The Dover Quartet Wants to Remind Us of Our Humanity Through Music
Prior to their upcoming Beacon performance, the group's cellist talks using music as a tool for peace, Twin Peaks covers, and checking in with your bones.
(Left to Right) Joel Link, Camden Shaw, Bryan Lee, Milena Pajaro-van de Stadt
Photos by Carlin Ma
Since their success at the 2013 Banff International String Quartet Competition, the Dover Quartet’s career has only proven to shine and flourish. While their performances of powerful works by Shostakovich and Laks show incredible caliber, the quartet dabbles in more contemporary facets, including a stab at the world of Twin Peaks, just in time for Showtime’s recent reboot.
Each member of the quartet brings a carefully honed approach to the spectacular works they tackle, as their honors display — their upcoming season includes their debut at Carnegie Hall, a return to the Kennedy Center, and year three of their residency at Northwestern University. On October 22nd, the quartet will be performing in Beacon, at the Howland Chamber Music Circle. The program includes works by Tchaikovsky, Danielpour, and Bartók. Camden Shaw, the quartet’s cellist, spoke about music as a tool for peace, rehearsal schedules, and checking in with your bones.
Your latest release, Voices of Defiance 1943 1944 1945, examines the impact of World War II on composers. What drew you to look at the variable of war and music?
Voices of Defiance actually drew out of a strong desire to record Shostakovich's second quartet, written in 1944; it is an often overlooked quartet by one of our favorite composers. At the time we were discussing our second album, we were also touring with Viktor Ullman's incredible third quartet, written in 1943, and the gears started turning at the idea of an album exclusively of World War II music. I think retroactively the project, really emanating from the pieces themselves, made us think a lot about the relationship between war, or hardship in general, and the creation of art.
On that note, the general impact of government can be seen in music throughout history. With the current political tensions, do you feel yourselves, as a quartet, using music to make sense of it all?
I think music makes sense when all else seems to be madness. In fact, in our current political climate, a concert-going audience is a hopeful look at people coming together based on shared love and appreciation, rather than being divided. Music, along with all the arts, has such a capacity to remind us of our humanity, which in turn binds us together in a healing way.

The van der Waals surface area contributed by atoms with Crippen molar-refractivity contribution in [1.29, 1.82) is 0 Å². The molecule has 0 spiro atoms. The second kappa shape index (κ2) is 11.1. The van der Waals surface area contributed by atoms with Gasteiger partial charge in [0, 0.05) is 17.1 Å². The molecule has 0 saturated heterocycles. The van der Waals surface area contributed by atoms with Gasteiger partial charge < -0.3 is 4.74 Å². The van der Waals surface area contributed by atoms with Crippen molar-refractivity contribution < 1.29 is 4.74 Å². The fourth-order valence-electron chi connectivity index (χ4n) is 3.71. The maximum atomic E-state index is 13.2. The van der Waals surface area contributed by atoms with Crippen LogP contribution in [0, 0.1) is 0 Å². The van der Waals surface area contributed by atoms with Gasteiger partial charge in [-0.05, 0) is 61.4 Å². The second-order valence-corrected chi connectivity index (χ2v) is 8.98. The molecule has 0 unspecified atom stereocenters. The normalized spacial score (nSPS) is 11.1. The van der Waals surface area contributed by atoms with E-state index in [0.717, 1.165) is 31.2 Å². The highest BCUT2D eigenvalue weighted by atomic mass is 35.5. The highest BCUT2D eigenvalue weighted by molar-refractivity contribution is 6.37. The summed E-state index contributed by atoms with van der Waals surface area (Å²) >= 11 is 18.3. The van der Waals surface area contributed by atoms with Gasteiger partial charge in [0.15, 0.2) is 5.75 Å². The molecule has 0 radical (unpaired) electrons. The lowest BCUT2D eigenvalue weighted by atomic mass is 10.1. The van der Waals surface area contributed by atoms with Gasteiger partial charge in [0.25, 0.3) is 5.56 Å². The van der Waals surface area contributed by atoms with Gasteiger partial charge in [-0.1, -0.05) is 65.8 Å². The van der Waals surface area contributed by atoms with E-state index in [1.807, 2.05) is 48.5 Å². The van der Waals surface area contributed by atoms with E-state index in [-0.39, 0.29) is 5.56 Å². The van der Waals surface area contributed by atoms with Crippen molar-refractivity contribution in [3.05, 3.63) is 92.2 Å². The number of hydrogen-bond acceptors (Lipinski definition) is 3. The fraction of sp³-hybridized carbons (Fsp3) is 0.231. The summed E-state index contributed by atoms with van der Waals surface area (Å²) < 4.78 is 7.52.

I loved your rendition of the ever eerie Twin Peaks score. Were you all interested in the show, and Badalamenti’s infamous compositions, prior to your recording?
I'm so glad you liked it! We had a great time working on that project. Dan Schlosberg, the composer who arranged some of Badalamenti's score and composed a wholly original fantasy based on it, was really the driving force behind the project. He loved the show and ever since we met him he'd been talking about it — so at his request we all started watching it, and really fell in love with the show's atmosphere and quirky quality.
You have an exciting season ahead of you, full of collaborations with musicians ranging from Amy Yang to Edgar Meyer. What is the process, and rehearsal schedule like for these performances?
Rehearsing with collaborators while maintaining a heavy touring schedule is very difficult. In most cases, you get one or two rehearsals maximum before being onstage together. We did a small tour with Edgar last year, though, and so in his case our concert together will be a sort of homecoming! I'm so glad you mentioned the collaboration with Amy — she is such an unbelievable pianist and we haven't been able to play with her yet. We've known each other well for years and admired one another's playing, so finally getting to perform together is almost a celebration in spirit.
The Dover Quartet formed while you were all college students at Curtis. What advice would you give to current college musicians, who are hoping to pursue a performance career?
This may not be the most fun-sounding advice, but I promise it's from the heart: I would make sure to examine why one is going into music as a career. I truly believe that you can make a career in music in countless ways, and have a positive relationship with music in your life; but several people very close to me have realized, after seven years of college, that they were really only in music because of some unspoken pressure from their parents or extended family, since they've been doing it very well since they were little kids. From what I've seen, that is a very common and very painful experience for music majors that needs to be more openly talked about. If you really feel in your bones that you're doing it for you, you're going to be great! But check your bones.
Out of the compositions on your 2017–18 roster, which piece feels the most powerful?
That's a tough one! Also, there are some pieces on the '17–'18 roster which we haven't performed yet, so it's even tougher to say. I think Zemlinsky's second quartet has one of the most powerful structures and sense of pacing of any piece I've heard (It all hangs together in one giant arch) and I suspect it will be goose-pimplingly cool to perform! But any piece can give you chills on the right night, and there's some magic in not knowing when a piece will really hit you full force.